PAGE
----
But the judges were clearly exercised by cost of the one-day appeal, along with a previous eight-day trial. "It's not sensible litigation," said Lord Justice Mummery during Tuesday's hearing.

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Windmill’s fortunes set to turn

By Simon Rocker, November 27, 2008

It is one of the Jerusalem's most famous landmarks and a symbol of British Jewry's long-standing links with the Land of Israel.

The windmill built at the instigation of Sir Moses Montefiore in 1857 to provide cheaper bread for poor Jews actually worked only for a short time.

But now its sails may turn again as part of a renovation of the neighbourhood planned to celebrate 150 years of British Jewish investment in Israel's capital city the year after next.

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The cartoon Torah that’s getting teens animated

By Simon Rocker, November 27, 2008

Over the past decade, the internet has been pushing open the gates of Jewish learning to wider audiences. Online ask-the-rabbis field questions from around the world, teachers give shiurum via computer using voice-over technology and if you miss shul on Shabbat, you can still catch the rabbi's sermon the next day on a podcast. But a recently launched venture is taking virtual Torah to a new plane.

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Multi-faith trips to Auschwitz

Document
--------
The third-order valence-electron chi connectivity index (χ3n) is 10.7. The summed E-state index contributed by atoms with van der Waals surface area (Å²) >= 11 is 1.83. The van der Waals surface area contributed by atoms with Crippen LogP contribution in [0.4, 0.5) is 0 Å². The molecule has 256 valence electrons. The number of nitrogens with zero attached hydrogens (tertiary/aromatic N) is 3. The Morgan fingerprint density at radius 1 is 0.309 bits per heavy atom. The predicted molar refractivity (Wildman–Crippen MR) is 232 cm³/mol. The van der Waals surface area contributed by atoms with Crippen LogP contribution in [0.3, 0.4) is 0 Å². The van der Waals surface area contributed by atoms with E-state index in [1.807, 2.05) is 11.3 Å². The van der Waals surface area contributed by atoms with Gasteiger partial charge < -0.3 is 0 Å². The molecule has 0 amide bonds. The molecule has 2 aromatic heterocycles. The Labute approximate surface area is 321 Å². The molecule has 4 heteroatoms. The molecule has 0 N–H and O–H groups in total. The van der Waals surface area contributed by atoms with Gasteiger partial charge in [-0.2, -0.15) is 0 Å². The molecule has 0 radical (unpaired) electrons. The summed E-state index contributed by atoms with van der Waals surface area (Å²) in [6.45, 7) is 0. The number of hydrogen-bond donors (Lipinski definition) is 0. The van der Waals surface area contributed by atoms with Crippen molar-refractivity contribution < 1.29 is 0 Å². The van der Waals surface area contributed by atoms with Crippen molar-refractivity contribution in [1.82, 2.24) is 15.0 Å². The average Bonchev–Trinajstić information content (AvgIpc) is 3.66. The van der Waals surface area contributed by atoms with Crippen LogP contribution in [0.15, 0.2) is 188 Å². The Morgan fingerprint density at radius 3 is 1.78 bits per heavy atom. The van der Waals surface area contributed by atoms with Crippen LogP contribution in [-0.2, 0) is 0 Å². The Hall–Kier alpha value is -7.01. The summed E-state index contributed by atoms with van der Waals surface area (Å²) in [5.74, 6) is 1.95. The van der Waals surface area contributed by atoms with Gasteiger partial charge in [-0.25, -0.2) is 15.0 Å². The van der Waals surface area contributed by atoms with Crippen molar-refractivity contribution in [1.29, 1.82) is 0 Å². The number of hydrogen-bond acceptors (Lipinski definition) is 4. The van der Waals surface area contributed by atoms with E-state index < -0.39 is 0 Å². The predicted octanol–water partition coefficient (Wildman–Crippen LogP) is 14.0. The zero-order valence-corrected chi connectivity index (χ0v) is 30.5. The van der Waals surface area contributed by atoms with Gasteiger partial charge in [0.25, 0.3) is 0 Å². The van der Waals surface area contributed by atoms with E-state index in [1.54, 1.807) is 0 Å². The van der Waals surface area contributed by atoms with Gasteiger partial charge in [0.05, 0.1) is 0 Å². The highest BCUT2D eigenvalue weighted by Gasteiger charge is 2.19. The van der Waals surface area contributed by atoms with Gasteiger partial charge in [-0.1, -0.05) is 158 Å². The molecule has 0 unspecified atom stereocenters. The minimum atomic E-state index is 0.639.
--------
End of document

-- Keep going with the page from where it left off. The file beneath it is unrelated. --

By Simon Rocker, November 21, 2008

A pall of fog had settled over the birch forests of south-west Poland as the distinguished party from Britain headed towards its destination. Headed by the Archbishop of Canterbury, Dr Rowan Williams and the Chief Rabbi, Sir Jonathan Sacks, it comprised 14 other representatives of the UK's main religious communities: Muslims, Hindus, Sikhs, Buddhists, Jains, Bahais and Zoroastrians.

Together in a show of interfaith solidarity, they were making, in the words of the Archbishop, a "pilgrimage not to a holy place, but to a place of utter profanity".

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What’s the link between Obama and Kabbalah?

By Simon Rocker, November 20, 2008

 Well, it is highly tenuous but here goes. The national finance chair of President-Elect Obama's campaign was Penny Pritzker, of the Chicago philanthropic family associated among other things with Hyatt hotels. Penny's first cousin is Thomas Pritzker and it is was Tom's wife Margot, a Jewish studies enthusiast - she has an MA in the subject - who secured family sponsorship for a new translation of the Zohar, the central text of medieval Kabbalah.

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A treasury of sacred cloth

By Simon Rocker, November 20, 2008